Arizona schools could get a do-over on their A-through-F grades after the president of the State Board of Education, in conjunction with the Governor’s Office, decided that the school letter grades announced this week were flawed and need revision.
When Arizona State Board of Education President Tim Carter voted to finalize the state’s new A-F school grading system on Sept. 25, he was glad to be done with the grueling, yearlong process.
“I would just remind everybody that, almost to the day, it’s been one year since we started this process. And I have a fishing date with my grandson on Sunday, so we’re gonna put this issue to bed today,” he said.
Schools were given their official grades on Oct. 2, and the scores were set to be released publicly on Monday, Oct. 9, after the deadline to appeal the grades had passed.
But on the Friday before they released the scores, the Board of Education announced that the scores weren’t actually final — and the issue has not been put to bed.
Instead, Carter dubbed the scores “preliminary” and had Board of Education staff send out a press release announcing the board would review the grades, tweak the formula used to calculate those grades and offer another chance for schools to appeal their grades.
That new process, however, was news to members of the Board of Education and local school administrators.
Members of the board had never discussed making the scores preliminary, nor had they taken a vote to that effect. They hadn’t decided to allow a second round of appeals once the “final” scores were issued at some undetermined future date.
Legally, the Board of Education cannot decide policy without a vote by the board in a public meeting.
Superintendent of Public Instruction Diane Douglas, who is also a member of the board, said she wasn’t aware that the grades would be dubbed “preliminary” and that schools would have additional time to contest their grades.
Calvin Baker, the superintendent of Vail School District who also serves on the board, said he wasn’t aware of the policy change until he saw a press release board staff sent out announcing the revisions and review.
And schools were also surprised to hear that their A-through-F grades were suddenly “preliminary” since the Board of Education has explicitly said that other than pending appeals, the grades were final.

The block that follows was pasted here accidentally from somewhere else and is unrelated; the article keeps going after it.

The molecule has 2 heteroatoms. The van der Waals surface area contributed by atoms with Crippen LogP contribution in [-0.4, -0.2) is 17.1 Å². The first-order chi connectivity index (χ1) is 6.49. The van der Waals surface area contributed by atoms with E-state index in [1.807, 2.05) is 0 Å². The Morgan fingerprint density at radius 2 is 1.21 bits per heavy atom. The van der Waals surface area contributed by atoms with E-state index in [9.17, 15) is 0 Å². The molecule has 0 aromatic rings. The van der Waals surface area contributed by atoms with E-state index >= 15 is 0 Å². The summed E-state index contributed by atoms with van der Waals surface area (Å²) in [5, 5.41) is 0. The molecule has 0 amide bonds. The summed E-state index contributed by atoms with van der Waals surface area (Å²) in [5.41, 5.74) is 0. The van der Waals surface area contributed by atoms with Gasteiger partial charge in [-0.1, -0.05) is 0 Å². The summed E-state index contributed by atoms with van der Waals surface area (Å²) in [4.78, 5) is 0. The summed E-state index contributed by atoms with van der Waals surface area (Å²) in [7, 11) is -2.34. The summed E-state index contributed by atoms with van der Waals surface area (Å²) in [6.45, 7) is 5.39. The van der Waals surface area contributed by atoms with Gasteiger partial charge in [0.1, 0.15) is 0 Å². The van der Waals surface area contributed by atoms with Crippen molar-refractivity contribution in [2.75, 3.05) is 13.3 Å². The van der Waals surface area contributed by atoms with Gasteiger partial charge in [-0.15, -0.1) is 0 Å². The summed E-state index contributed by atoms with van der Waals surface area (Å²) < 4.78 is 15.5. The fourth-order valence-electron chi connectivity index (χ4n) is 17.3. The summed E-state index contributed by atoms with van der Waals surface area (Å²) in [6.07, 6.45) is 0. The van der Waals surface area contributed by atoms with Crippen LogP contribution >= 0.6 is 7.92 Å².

Tucson Unified School District Superintendent Gabriel Trujillo said when the board sent TUSD its grades, the board said that other than schools that filed a timely appeal under the stringent grounds the board outlined, the scores were final.
“Actually, the first I’m hearing that the scores may not be final is from you right now,” he told the Arizona Daily Star.
Carter said he made the call to continue reviewing the scores and formula after discussion with Gov. Doug Ducey’s office, board staff and schools. He said the Governor’s Office was heavily in support of the review.
“I certainly wasn’t usurping the board’s authority,” Carter said. “Our collective thinking was (the grades) shouldn’t be final, and I don’t think the board will have an issue with that.”
He said the board will likely approve that decision at its next meeting on Oct. 23.
The new grades were designed to be based on a broader criteria and be more stringent than past letter grades. As a result, there are significantly fewer “A” schools than under the past A-through-F model, which the state did away with in 2015.
And almost immediately after schools got their first look at the scores, they started crying foul.
The grades aren’t just for bragging rights. They’re also tied to state funding, as “A” schools will receive additional money from the state, starting next year.
Some schools said the data the Department of Education used to calculate their scores were inaccurate, or that the data were correct, but due to coding issues, produced inaccurate scores.
The formula uses different criteria for grading K-8 schools and high schools, and for schools that didn’t fit neatly into the standard K-8 and 9-12 grade designations, an automatic review of the school grades issued was triggered.
Finally, many advocates for low-income district schools argued that the formula still relied too much on one standardized test — the AzMERIT test — and that the school grades, like the test scores, showed such a sharp correlation with poverty statistics that it was essentially just a measurement of poverty.
Joe Thomas, president of the Arizona Education Association, said at the end of the day, the grades are too simplified and don’t tell parents what they really need to know before deciding on a school.
“The real issue is that we’ve never measured schools adequately or correctly. People would learn more about a hotel by going to hotels.com than they would about a school by looking at its letter grade,” he said.